An estimated $4 billion have left Hong Kong for its rival, Singapore, according to Goldman Sachs.
“We found modest net outflow from HKD(ollar) deposits in Hong Kong and modest net inflow of FX deposits in Singapore,” analysts Gurpreet Singh Sahi and Yingqiang Guo wrote in a note to investors last Monday, adding:
“We believe the debate on Hong Kong outflow/liquidity will remain active and the data points for September (and beyond) critical in shaping the same.”
That follows a decline of $15.6 billion in foreign currency reserves in August, the biggest since monthly data was first published in 1997.
The Hong Kong Monetary Authority (HKMA) claimed this decline in foreign reserves was just a technicality “mainly due to a transfer of funds resulting in a higher amount of foreign currency deposits placed by the Exchange Fund with banks in Hong Kong,” they said.
Financial protests however continue in Hong Kong where there’s speculation HKD may breach the upper peg of 7.85 to the dollar so people have been converting HKD to USD since August.
Short sellers are also betting the peg will fall amidst a weakening economy.
The peg “is not designed to handle a domestic crisis, which has never happened before,” said Thomas Roderick, a portfolio manager at UK boutique fund house Trium Capital.
That was last month with the crisis deepening this Sunday as protests against an emergency law on mask wearing have brought the city to its knees. South China Morning Post said in a live update:
“The Hong Kong Association of Banks warns that cash refills to certain banks and ATMs will be delayed, a day after 10 per cent of some 3,300 machines across the city were trashed.
The industry body says the city’s banking system has sufficient liquidity to satisfy the cash withdrawal needs of customers.”
There are reportedly long queues at ATMs with some bank branches set on fire while barricades were set up with fist fights between protesters and police officers.
Some supermarkets are not opening. Those that have opened have seen panic buying with shelves running empty. That follows a targeting of the underground metro which they accuse of assisting the police. Local media reports:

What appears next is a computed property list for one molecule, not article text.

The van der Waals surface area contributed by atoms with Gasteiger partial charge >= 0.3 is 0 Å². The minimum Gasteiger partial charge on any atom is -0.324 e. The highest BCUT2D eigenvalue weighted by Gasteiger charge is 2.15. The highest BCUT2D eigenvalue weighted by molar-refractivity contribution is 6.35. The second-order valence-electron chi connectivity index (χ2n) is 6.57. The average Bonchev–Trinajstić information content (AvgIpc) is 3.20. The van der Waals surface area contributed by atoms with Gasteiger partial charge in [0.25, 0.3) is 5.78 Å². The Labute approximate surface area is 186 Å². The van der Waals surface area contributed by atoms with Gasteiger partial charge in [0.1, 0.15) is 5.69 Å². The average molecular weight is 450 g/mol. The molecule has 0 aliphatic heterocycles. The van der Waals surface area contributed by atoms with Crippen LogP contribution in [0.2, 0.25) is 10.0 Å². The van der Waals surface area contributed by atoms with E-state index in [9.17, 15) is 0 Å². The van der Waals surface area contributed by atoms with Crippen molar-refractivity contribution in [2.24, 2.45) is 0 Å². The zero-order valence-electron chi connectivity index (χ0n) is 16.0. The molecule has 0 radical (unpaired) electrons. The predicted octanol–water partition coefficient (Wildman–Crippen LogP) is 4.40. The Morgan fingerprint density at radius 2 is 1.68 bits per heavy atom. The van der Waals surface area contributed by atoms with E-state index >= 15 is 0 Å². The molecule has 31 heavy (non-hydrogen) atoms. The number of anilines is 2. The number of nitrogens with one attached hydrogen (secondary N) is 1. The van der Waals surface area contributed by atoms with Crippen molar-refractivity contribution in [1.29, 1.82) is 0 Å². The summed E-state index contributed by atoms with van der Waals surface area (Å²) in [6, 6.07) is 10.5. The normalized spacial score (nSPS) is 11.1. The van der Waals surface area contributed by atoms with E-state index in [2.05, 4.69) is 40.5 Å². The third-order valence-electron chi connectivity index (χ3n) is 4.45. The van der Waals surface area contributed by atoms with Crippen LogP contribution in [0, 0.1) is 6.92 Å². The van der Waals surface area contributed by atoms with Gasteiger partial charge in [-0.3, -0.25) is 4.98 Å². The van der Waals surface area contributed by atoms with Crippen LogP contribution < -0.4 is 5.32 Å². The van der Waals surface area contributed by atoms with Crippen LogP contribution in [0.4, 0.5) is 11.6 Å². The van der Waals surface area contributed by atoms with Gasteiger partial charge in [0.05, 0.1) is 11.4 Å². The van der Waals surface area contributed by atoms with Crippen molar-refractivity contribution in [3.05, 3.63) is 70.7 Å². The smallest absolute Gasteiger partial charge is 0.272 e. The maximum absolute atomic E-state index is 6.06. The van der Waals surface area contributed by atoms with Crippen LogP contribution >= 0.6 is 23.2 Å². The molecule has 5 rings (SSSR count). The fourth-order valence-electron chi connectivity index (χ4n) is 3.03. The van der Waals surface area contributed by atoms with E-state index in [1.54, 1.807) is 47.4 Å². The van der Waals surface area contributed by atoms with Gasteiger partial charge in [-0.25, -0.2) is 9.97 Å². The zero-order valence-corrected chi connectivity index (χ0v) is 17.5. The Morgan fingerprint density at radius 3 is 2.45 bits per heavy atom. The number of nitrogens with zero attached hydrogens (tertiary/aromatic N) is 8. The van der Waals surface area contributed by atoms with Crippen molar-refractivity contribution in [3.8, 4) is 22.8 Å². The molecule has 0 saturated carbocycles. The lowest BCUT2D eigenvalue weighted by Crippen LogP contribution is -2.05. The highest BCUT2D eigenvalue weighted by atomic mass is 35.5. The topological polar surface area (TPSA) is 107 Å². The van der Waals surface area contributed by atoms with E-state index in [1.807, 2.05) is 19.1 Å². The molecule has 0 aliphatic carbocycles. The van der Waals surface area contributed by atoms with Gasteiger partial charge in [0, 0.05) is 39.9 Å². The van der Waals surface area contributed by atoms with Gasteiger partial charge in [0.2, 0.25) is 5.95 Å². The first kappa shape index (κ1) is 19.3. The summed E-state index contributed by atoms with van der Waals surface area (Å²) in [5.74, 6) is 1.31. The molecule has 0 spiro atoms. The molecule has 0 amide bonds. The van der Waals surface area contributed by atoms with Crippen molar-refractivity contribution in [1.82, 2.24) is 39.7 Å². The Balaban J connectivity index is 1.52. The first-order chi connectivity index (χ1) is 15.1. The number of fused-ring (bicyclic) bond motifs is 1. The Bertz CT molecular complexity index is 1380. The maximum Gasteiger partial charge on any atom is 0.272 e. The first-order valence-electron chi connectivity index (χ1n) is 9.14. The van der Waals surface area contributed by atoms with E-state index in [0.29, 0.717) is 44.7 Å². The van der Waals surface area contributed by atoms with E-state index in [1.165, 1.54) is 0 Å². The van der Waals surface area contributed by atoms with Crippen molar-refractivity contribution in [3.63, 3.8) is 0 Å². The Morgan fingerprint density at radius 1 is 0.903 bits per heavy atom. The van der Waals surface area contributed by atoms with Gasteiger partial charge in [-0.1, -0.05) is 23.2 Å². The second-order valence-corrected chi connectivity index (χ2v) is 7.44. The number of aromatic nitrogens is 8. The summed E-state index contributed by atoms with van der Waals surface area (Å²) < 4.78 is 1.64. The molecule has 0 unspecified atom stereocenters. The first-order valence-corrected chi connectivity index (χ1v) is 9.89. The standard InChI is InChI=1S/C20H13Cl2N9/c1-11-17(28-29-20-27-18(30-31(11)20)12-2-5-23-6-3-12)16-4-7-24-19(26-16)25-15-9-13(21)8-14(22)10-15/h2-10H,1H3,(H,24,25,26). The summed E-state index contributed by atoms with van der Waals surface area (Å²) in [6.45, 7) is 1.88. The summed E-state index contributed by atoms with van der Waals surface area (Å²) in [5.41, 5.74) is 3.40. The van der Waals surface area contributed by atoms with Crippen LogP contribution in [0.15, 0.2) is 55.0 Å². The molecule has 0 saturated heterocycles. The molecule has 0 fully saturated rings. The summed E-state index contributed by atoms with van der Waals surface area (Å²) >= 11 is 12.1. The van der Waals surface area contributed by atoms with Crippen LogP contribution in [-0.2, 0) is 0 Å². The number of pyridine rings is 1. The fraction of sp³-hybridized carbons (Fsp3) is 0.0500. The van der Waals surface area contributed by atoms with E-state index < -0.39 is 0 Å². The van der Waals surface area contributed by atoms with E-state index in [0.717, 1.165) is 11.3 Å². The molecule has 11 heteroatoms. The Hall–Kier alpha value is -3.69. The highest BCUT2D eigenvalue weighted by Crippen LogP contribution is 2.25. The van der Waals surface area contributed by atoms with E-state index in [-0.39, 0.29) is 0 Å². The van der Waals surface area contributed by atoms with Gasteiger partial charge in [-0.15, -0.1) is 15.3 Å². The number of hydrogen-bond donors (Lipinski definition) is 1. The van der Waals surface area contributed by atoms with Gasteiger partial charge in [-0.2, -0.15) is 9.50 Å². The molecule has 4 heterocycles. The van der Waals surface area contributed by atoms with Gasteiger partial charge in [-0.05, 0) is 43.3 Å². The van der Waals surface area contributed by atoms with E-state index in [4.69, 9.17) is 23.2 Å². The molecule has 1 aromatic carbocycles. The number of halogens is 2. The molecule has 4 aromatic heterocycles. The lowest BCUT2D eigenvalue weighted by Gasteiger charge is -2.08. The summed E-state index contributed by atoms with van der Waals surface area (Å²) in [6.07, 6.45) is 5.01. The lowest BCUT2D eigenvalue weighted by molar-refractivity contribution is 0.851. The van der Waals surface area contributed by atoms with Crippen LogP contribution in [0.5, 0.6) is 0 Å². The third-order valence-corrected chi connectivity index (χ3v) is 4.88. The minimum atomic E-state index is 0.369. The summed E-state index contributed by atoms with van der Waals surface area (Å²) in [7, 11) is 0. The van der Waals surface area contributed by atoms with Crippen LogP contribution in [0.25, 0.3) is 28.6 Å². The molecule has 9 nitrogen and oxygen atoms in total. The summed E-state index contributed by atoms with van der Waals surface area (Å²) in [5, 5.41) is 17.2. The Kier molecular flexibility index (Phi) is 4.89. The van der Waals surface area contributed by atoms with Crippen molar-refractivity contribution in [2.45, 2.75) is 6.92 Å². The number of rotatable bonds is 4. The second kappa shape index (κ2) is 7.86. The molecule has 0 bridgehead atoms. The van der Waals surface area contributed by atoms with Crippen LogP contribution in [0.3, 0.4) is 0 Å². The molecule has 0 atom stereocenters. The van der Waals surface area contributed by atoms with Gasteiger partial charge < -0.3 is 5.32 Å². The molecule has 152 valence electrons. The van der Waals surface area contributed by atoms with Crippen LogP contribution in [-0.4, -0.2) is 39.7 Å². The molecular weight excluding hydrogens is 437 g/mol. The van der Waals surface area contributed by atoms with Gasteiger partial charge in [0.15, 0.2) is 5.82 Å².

“At least five MTR stations were targeted by protesters. Projectiles were thrown onto the tracks of Kowloon Tong station, two exits of Mong Kok station were set on fire, while protesters also broke open fire hoses and hurled a petrol bomb into Cheung Sha Wan station through an exit.”
Chinese soldiers have issued a warning according to Reuters “to Hong Kong protesters on Sunday who shone lasers at their barracks in the city” after a brief standoff that quickly ended.
China has not intervened, with its ambassador to UK stating in an interview on Newsnight that they believe local Hong Kong authorities have not lost control.
The ambassador said they will respect the one country two systems for 50 years as has previously been agreed, commenting not on what happens after that expires.
The protests, which at one point saw pretty much all of Hong Kong descend on the streets, have become increasingly tense with some on social media calling it “the revolutionary era of Hong Kong.”
They want democracy, the right to elect their own parliamentarians with some on Sunday “vandalising the district offices of at least three pro-Beijing lawmakers, including that of Priscilla Leung Mei-fun and Lo Wai-kwok, both of the Business and Professionals Alliance of Hong Kong.”
It’s unclear whether China will give them any concession, but the economy has slowed down drastically, down from 4.5% last year to just 0.5% so far.
If such slow down continues, then HKMA might have to cut interest rates which could put pressure on the peg.
“When there is a recession, the government cuts interest rates to help companies and individual borrowers to cope with a poor economy. However, under the currency board system, the HKMA will need to drive the interest rate up to defend the peg whenever it trades at the weak end,” Roderick said.
Raising interest rates while the economy is not doing well might lead to a recession, so Roderick speculates HKMA may instead just let the peg fall.
It’s unclear how much this is effecting China where inflation has increased to 2.8% while the economy has slowed down by their standards to 6.2%.
Hong Kong is seen as a gateway to the mainland, but there’s now clearly tension between the two as protests continue.